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Iraqi Prime Minister Mahdi. Photo: Ahmad al-Rubaye/AFP via Getty Images

The Iraqi parliament passed a resolution Sunday calling on the government to expel U.S. troops from the country in response to the killing of Iranian Gen. Qasem Soleimani and the leader of an Iraqi militia on its soil.

Between the lines: A senior Iraqi government official told Axios' Jonathan Swan that the actual expulsion of U.S. troops is far from a certain outcome. This is a resolution and the prime minister who must sign it has already resigned, the official said.

  • "This is a temporary victory for the parties which are pro-Iranian," they added. "But it's also a clear message from the Sunnis and from the Kurds [who didn't vote] and from some Iraqi Shia for the Americans to tell them we want you to stay in Iraq."

The big picture: The legal basis for the U.S. presence in Iraq is that it comes at Iraq's invitation. This vote does not formally revoke that invitation, but it is a step along that path. A U.S. exit from Iraq could ultimately be one of the most consequential results of Soleimani's killing, because it would significantly hamper the fight against ISIS and achieve a major Iranian objective.

What they're saying: Iraqi Prime Minister Adel Abdul-Mahdi said Iraq "cannot accept" a "political assassination" on its soil. He called the attack a grave violation of Iraqi sovereignty.

  • Mahdi also revealed that Soleimani was in Baghdad at the time of his killing to meet with him and relay Iran's response to a Saudi request for dialogue.
  • Mahdi noted that he had personally worked to defuse the protests outside the U.S. Embassy in Baghdad earlier in the week, going so far as to threaten to step down if the militia behind the protests did not disperse.
  • President Trump thanked him for that effort, he said, at the same time he was planning an attack inside Iraq without permission.
  • Mahdi, who resigned in November amid mass protests in Iraq but remains as caretaker prime minister, previously warned that President Trump's decision would "light the fuse of war."

State Department spokesperson Morgan Ortagus said in a statement Sunday afternoon:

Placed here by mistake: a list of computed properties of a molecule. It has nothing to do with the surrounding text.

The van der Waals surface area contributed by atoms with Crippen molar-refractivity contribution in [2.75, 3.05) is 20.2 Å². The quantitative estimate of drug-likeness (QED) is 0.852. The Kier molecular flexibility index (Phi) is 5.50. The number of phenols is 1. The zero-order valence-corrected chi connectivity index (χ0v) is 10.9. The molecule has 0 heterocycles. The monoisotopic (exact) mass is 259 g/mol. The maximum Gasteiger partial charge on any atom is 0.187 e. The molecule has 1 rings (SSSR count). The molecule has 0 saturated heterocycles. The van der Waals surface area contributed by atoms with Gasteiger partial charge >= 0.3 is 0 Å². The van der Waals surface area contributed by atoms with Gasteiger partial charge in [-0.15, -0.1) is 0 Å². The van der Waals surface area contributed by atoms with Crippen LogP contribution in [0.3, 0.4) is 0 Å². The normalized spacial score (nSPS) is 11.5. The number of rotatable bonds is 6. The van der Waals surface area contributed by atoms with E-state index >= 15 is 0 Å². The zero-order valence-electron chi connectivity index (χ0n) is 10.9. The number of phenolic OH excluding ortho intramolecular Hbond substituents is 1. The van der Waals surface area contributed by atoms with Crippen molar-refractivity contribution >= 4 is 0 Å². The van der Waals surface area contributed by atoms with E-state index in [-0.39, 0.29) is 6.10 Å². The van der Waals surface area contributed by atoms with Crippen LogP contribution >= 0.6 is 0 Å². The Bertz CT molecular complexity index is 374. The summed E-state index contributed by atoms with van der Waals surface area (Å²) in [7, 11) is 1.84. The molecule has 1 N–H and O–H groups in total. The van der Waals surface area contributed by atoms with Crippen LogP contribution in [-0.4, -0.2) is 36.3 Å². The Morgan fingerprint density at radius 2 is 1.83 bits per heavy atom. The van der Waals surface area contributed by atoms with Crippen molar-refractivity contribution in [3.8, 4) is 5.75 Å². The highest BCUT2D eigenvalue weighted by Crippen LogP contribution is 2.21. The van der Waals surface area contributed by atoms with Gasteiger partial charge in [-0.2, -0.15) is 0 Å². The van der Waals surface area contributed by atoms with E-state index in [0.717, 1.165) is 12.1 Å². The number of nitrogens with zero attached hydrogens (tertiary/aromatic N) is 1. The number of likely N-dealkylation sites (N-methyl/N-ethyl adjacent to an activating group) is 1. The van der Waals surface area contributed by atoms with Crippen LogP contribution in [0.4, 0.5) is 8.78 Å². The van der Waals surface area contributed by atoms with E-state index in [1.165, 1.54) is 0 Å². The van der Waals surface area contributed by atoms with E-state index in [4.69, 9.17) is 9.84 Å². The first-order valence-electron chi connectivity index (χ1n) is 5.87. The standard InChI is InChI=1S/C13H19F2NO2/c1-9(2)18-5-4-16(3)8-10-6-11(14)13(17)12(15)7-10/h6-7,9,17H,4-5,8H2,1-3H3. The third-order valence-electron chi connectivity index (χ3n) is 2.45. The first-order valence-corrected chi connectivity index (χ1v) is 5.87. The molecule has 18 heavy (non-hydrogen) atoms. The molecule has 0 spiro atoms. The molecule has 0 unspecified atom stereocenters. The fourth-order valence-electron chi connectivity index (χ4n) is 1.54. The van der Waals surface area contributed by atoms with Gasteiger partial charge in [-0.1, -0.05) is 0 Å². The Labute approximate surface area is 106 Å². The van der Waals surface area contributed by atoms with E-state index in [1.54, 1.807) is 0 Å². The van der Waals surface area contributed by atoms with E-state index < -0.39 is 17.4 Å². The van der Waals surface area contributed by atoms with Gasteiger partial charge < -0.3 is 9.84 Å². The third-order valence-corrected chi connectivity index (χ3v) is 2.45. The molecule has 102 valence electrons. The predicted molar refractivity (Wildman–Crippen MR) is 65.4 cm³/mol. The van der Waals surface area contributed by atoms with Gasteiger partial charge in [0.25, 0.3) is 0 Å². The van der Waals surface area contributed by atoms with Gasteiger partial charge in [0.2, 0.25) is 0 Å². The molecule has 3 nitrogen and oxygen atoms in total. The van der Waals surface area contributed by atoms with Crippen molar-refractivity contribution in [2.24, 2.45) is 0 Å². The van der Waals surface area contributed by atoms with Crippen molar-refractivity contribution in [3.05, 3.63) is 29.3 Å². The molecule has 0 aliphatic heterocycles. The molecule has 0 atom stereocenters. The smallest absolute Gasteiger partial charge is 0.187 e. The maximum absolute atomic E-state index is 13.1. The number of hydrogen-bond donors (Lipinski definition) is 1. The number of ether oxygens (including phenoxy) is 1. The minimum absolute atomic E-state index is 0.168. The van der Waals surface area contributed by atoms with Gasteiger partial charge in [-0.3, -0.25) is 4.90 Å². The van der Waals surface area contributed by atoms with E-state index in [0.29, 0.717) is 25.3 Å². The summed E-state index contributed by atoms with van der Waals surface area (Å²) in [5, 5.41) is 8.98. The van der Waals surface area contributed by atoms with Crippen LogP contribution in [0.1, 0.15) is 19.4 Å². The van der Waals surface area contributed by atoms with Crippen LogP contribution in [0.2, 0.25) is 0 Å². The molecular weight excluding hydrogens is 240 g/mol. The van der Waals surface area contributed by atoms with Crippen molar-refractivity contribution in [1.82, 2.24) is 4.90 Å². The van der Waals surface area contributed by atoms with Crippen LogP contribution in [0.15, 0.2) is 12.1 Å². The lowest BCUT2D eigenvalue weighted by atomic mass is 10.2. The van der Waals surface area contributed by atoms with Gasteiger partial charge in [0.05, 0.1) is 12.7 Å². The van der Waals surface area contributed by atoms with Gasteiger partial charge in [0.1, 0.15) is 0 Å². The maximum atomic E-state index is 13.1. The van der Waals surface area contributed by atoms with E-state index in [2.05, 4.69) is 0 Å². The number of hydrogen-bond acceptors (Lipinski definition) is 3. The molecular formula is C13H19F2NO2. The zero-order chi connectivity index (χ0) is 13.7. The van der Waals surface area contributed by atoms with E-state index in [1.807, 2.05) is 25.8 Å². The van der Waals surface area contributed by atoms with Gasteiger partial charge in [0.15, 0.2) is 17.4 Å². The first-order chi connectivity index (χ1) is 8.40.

" The United States is disappointed by the action taken today in the Iraqi Council of Representatives. While we await further clarification on the legal nature and impact of today’s resolution, we strongly urge Iraqi leaders to reconsider the importance of the ongoing economic and security relationship between the two countries and the continued presence of the Global Coalition to Defeat ISIS. We believe it is in the shared interests of the United States and Iraq to continue fighting ISIS together. This administration remains committed to a sovereign, stable, and prosperous Iraq."

Behind the scenes: U.S. military leaders were "stunned" that Trump gave the order to kill Soleimani, a step they viewed as the "most extreme response to recent Iranian-led violence in Iraq," per the NY Times.

  • Trump administration officials have since said Trump had little choice because Soleimani was planning imminent attacks on U.S. and allied forces in the region, but they have presented no evidence of such plans.

The resolution passed today calls not only on U.S. troops to leave Iraq, but the entire international coalition fighting the Islamic State.

Go deeper: Anti-ISIS coalition suspends operations due to Iran threat

Go deeper

Thousands without power as "hazardous" winter storm lashes East Coast

Satellite imagery of the Northeastern U.S. taken by NOAA on Jan. 17. Photo: NOAA

A major winter storm was lashing much of the East Coast on Sunday, causing widespread power outages and disrupting travel over the holiday weekend.

The latest: The Weather Prediction Center said in a storm summary Monday that winter storm warnings are still in effect for portions of the Central Appalachians, Ohio Valley, interior Mid-Atlantic, and Northeast, while portions of the Central Appalachians and coastal New England are under high wind warnings.

Colleyville Rabbi credits survival to active-shooter training

Rabbi Charlie Cytron-Walker, one of the people taken hostage in a synagogue outside Fort Worth on Saturday, said in an interview with CBS Monday that he initially took in the man because he thought he needed shelter.

The big picture: Cytron-Walker said he spoke to the hostage taker, identified by the FBI as 44-year-old British national Malik Faisal Akram, for several minutes and made him tea before Akram took the rabbi and three other people hostage during Shabbat services for around 11 hours in Colleyville, Texas.

Book bans are back in style

Illustration: Aïda Amer/Axios

School districts from Pennsylvania to Wyoming are bowing to pressure from some conservative groups to review — then purge from public school libraries — books about LGBTQ issues and people of color.

Why it matters: A pivotal midterm election year, COVID frustrations and a backlash against efforts to call out systemic racism — driven disproportionately by white, suburban and rural parents — have made public schools ground zero in the culture wars.